Revan threw an arm over his eyes as the sky brightened. Shiny new shoes clicked sharply against the ferrocrete as happy, productive members of society went to work. He groped blindly for his bottle and raised his head a little; just enough to take a swig from it without choking. Running a hand over his cheeks, he wearily noted that his stubble was rapidly turning into a beard. He had been sleeping on the park bench for a week, and was well acquainted with every rough slat. The weather had been kind (if rain could be considered kind), although it didn’t do anything for his body odour. He was glad that he couldn’t smell himself, judging by the way people wrinkled their noses or flinched when he approached.
The portly policeman was vacating the occupants of other benches, which was all he ever did. It was a good thing that the homeless gravitated towards this park, Revan thought sourly. They gave him a wonderful excuse to loiter around the Core. Looking out of the window surely warmed the cockles of every politician’s heart. Ah, the poor bums, a sure sign of the planet’s prosperity. We must be doing something right.
He rolled off the bench and shuffled off before the policeman could shoo him, tipping his hat ironically at the pasty-faced man who spat disdainfully when he passed. Every muscle of his was protesting the thought of another day spent slouching against the marble façade of the Core, or Force forbid, another night on the bench.
The rumbling of his stomach reminded him that he had not eaten in two days, and he dug a sandwich out of an inner pocket, absent-mindedly peeling off the damp paper. He made his way to the back of the Core, clutching his sandwich. The others were gathering, and there were murmurs of discontent and envious looks when they saw that he had food. Ignoring them, he took up his usual post with his back against the cold stone, squatting in a vain attempt to appease his aching body. He ate the sandwich slowly, taking small bites and chewing carefully.
“-ngh he’s all jabberwillenglock.”
“It’s a conspiracy! It’s a bomb! Tomorrow and wherefore the songs of the young.”
“He’ll kill us and he’ll laugh. The deaths give him power and they’ll kill her dead. Dead. Dead!” The grizzled old man shook his bony fists at the sky.
“Droids raffledraw? The speeder killed my daughter and they battlecryed and jumped like peas! Shoulda tipped better.”
Revan finished the sandwich and wiped his fingers on his coat, giving it a cursory sniff. It still smelled vaguely of juma, which was to be expected, since most of the juice ended up on it anyway. He leaned back against the wall and shut his eyes as his senses flowed outwards.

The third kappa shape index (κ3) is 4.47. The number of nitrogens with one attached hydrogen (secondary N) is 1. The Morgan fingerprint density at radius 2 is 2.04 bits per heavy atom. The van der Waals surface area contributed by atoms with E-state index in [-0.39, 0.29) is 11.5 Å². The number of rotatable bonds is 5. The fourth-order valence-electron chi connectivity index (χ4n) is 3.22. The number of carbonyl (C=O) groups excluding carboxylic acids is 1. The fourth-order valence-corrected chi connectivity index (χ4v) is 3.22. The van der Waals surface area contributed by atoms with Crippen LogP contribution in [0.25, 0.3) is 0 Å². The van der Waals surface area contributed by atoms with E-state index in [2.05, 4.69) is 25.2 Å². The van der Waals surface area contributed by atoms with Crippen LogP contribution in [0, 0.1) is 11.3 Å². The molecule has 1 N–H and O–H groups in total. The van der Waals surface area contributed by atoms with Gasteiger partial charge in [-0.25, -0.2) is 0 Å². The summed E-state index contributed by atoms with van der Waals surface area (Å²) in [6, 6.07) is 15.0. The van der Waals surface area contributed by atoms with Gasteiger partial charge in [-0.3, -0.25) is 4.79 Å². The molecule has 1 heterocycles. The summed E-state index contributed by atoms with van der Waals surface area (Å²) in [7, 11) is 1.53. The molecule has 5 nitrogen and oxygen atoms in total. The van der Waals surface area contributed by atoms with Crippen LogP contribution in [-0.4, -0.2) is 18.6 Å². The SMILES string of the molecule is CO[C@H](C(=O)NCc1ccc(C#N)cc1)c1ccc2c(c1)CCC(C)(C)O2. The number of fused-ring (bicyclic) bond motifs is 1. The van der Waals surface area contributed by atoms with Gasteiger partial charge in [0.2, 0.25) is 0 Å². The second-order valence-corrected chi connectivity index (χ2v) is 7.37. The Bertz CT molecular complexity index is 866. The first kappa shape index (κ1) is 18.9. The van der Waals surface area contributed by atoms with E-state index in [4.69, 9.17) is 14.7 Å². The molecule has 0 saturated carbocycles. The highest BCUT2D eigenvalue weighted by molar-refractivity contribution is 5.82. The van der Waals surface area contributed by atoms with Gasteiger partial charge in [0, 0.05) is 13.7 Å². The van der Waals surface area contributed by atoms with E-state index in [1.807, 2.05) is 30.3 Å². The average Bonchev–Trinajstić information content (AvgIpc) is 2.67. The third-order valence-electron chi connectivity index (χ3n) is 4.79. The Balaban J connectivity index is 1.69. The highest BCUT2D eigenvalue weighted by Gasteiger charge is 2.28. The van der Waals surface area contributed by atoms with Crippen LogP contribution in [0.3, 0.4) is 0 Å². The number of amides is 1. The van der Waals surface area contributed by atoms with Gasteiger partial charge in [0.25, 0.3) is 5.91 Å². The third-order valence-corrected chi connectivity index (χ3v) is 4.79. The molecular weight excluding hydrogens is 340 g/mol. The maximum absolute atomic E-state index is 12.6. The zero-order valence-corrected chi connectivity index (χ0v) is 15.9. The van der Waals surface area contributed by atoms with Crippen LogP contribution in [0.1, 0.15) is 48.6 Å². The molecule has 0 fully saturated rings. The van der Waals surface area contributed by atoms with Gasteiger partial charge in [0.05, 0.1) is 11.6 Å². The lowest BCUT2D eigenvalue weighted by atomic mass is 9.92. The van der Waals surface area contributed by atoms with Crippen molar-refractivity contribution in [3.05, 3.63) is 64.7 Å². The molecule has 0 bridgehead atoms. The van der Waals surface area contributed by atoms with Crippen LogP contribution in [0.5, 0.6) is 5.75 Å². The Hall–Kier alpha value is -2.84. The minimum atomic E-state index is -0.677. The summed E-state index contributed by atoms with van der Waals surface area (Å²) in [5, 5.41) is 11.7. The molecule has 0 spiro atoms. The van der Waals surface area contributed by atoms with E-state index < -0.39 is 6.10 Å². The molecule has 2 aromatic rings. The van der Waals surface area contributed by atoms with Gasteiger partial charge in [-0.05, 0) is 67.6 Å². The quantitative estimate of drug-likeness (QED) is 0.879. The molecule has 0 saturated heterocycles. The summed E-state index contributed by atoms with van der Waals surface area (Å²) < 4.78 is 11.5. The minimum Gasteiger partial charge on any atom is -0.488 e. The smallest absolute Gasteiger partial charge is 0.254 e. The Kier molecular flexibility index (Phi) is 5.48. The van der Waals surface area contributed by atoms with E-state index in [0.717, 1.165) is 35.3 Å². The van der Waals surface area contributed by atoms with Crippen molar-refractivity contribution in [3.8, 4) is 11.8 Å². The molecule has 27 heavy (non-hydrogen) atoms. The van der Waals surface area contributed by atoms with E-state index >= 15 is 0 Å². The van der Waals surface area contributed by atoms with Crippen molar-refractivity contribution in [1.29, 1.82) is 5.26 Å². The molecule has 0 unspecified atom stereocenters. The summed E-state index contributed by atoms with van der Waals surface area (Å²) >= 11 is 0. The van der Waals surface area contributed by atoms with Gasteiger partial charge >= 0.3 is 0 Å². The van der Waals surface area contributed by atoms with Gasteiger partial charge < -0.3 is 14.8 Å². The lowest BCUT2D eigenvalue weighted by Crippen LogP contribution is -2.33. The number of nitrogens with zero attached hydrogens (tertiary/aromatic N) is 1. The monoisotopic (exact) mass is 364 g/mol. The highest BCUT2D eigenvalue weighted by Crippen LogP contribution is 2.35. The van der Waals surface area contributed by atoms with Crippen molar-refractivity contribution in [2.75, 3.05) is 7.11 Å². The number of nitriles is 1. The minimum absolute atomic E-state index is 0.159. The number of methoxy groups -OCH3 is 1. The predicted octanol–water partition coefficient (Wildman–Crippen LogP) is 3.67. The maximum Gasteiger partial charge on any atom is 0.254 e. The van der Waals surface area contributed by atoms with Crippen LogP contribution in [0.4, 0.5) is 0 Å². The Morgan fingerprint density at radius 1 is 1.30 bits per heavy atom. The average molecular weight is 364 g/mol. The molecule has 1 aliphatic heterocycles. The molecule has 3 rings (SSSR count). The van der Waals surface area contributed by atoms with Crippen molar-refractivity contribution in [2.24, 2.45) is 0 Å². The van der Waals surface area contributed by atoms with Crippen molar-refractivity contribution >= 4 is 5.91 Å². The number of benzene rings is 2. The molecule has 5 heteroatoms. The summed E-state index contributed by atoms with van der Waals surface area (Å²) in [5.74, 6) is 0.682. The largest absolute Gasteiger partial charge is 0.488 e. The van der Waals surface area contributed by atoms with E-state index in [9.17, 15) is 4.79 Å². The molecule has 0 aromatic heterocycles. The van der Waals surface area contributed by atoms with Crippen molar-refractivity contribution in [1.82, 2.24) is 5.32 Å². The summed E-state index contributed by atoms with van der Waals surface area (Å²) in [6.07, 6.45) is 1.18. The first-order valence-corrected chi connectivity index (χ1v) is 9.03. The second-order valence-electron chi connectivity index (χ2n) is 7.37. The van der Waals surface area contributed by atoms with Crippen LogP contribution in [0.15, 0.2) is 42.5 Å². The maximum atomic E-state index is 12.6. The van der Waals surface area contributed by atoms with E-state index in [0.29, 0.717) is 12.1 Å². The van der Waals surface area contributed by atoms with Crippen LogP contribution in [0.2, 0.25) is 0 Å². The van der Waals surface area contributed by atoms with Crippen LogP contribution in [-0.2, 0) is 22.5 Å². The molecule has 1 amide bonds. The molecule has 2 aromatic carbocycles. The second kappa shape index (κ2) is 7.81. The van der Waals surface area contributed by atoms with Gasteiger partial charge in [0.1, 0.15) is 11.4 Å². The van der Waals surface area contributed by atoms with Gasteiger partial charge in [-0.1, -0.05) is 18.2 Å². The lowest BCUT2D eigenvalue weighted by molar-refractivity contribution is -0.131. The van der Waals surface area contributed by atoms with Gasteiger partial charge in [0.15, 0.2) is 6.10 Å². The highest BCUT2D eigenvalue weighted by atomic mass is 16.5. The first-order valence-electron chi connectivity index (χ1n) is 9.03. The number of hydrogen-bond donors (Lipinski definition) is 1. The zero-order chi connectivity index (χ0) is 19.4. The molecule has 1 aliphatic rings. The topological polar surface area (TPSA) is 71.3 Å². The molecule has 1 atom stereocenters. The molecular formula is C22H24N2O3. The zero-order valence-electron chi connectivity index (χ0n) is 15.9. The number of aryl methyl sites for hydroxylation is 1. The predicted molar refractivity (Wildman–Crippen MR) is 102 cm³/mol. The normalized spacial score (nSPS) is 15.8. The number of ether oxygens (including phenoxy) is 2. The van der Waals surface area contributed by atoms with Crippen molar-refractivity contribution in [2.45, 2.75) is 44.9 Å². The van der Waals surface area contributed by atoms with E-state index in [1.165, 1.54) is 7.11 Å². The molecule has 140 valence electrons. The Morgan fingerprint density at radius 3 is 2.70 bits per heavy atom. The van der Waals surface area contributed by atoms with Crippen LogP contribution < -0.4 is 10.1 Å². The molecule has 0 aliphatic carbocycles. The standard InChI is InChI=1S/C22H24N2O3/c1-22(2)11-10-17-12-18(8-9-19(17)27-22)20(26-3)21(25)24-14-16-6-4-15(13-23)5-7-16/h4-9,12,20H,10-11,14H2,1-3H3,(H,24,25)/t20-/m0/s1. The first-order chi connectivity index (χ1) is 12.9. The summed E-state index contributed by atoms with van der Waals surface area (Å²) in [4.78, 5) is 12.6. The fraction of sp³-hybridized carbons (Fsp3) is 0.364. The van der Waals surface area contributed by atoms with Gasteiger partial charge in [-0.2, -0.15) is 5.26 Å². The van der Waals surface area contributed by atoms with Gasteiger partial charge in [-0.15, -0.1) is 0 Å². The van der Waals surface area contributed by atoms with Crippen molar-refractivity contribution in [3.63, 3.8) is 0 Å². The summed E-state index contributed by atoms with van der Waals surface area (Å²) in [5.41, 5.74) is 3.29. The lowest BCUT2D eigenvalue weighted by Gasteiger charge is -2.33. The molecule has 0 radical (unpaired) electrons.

Dodging the neon phantoms of jabberwillenglock, he wove his way to the minds of the politicians. Each consciousness was sharply outlined in black, often hinting at shades of grey. Numbers were clicking into place, budgets were being balanced (or were forced to do so), perfectly acceptable words were being abused in fatuous speeches.
“Quick, effective, and bipartisan action…”
“…strong and decisive legislation.”
“It is the duty of citizens to abide by the supreme council’s decision…”
Patiently, he teased out the fine silk threads that connected them to see if the lines of power had shifted. Every mind was formed by layers of thoughts and beliefs but he looked straight at the core. Today, he traced a certain distinctive shape—the bending of logic into a tight knot—in yet another mind.
Someone was doing this; someone was twisting reason to fit an agenda, and it was spreading like a virus—jumping from mind to mind as the seat of power was conquered by a cold philosophy. He briefly considered digging deeper to find the identity of the source, but decided against it. If it truly was propagating among them, finding someone who had the information that he needed would require many attempts. Even then, the search might cause permanent damage. A sudden epidemic of insane politicians was hardly subtle.
He was frustrated, but he skimmed through their minds again. This day had brought the same drab people with still no sign of his quarry. Subconsciously pulling his coat closer, he settled in to wait.
The sun goes down and the sky reddens, pain grows sharp.
light dwindles. Then is evening
when jasmine flowers open, the deluded say.
But evening is the great brightening dawn
when crested cocks crow all through the tall city
and evening is the whole day
for those without their lovers
-Kuruntokai 234, translated by A.K. Ramanujan
[Fic] Shreds of a Dying Belief
Last edited by Bee Hoon; 10-22-2008 at 02:08 PM.